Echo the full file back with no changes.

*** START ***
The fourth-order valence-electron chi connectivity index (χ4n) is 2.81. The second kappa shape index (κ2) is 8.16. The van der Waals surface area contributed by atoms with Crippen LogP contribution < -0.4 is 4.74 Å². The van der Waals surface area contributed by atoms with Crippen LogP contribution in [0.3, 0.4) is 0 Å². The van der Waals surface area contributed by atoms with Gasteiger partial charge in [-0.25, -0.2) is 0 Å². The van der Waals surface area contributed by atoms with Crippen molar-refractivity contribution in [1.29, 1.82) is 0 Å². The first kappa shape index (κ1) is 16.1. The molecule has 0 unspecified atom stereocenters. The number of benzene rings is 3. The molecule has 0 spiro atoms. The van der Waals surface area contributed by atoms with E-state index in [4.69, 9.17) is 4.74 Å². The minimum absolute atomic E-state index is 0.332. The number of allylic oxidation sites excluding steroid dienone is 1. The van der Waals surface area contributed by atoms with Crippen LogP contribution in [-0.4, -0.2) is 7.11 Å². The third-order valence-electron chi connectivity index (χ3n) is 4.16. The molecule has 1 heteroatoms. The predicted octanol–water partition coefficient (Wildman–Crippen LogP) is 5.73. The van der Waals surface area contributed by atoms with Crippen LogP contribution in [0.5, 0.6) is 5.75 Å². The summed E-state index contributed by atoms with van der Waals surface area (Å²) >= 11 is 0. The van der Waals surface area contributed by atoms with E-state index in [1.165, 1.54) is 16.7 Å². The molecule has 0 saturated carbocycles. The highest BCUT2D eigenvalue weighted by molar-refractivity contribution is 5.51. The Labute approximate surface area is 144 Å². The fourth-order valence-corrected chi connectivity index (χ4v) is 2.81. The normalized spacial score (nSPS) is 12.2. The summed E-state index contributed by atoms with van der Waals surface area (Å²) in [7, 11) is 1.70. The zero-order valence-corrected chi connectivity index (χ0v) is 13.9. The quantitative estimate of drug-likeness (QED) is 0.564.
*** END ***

The fourth-order valence-electron chi connectivity index (χ4n) is 2.81. The second kappa shape index (κ2) is 8.16. The van der Waals surface area contributed by atoms with Crippen LogP contribution < -0.4 is 4.74 Å². The van der Waals surface area contributed by atoms with Crippen LogP contribution in [0.3, 0.4) is 0 Å². The van der Waals surface area contributed by atoms with Gasteiger partial charge in [-0.25, -0.2) is 0 Å². The van der Waals surface area contributed by atoms with Crippen molar-refractivity contribution in [1.29, 1.82) is 0 Å². The first kappa shape index (κ1) is 16.1. The molecule has 0 unspecified atom stereocenters. The number of benzene rings is 3. The molecule has 0 spiro atoms. The van der Waals surface area contributed by atoms with E-state index in [4.69, 9.17) is 4.74 Å². The minimum absolute atomic E-state index is 0.332. The number of allylic oxidation sites excluding steroid dienone is 1. The van der Waals surface area contributed by atoms with Crippen LogP contribution in [-0.4, -0.2) is 7.11 Å². The third-order valence-electron chi connectivity index (χ3n) is 4.16. The molecule has 1 heteroatoms. The predicted octanol–water partition coefficient (Wildman–Crippen LogP) is 5.73. The van der Waals surface area contributed by atoms with Crippen LogP contribution in [0.5, 0.6) is 5.75 Å². The summed E-state index contributed by atoms with van der Waals surface area (Å²) >= 11 is 0. The van der Waals surface area contributed by atoms with E-state index in [1.165, 1.54) is 16.7 Å². The molecule has 0 saturated carbocycles. The highest BCUT2D eigenvalue weighted by molar-refractivity contribution is 5.51. The Labute approximate surface area is 144 Å². The fourth-order valence-corrected chi connectivity index (χ4v) is 2.81. The normalized spacial score (nSPS) is 12.2. The summed E-state index contributed by atoms with van der Waals surface area (Å²) in [7, 11) is 1.70. The zero-order valence-corrected chi connectivity index (χ0v) is 13.9. The quantitative estimate of drug-likeness (QED) is 0.564.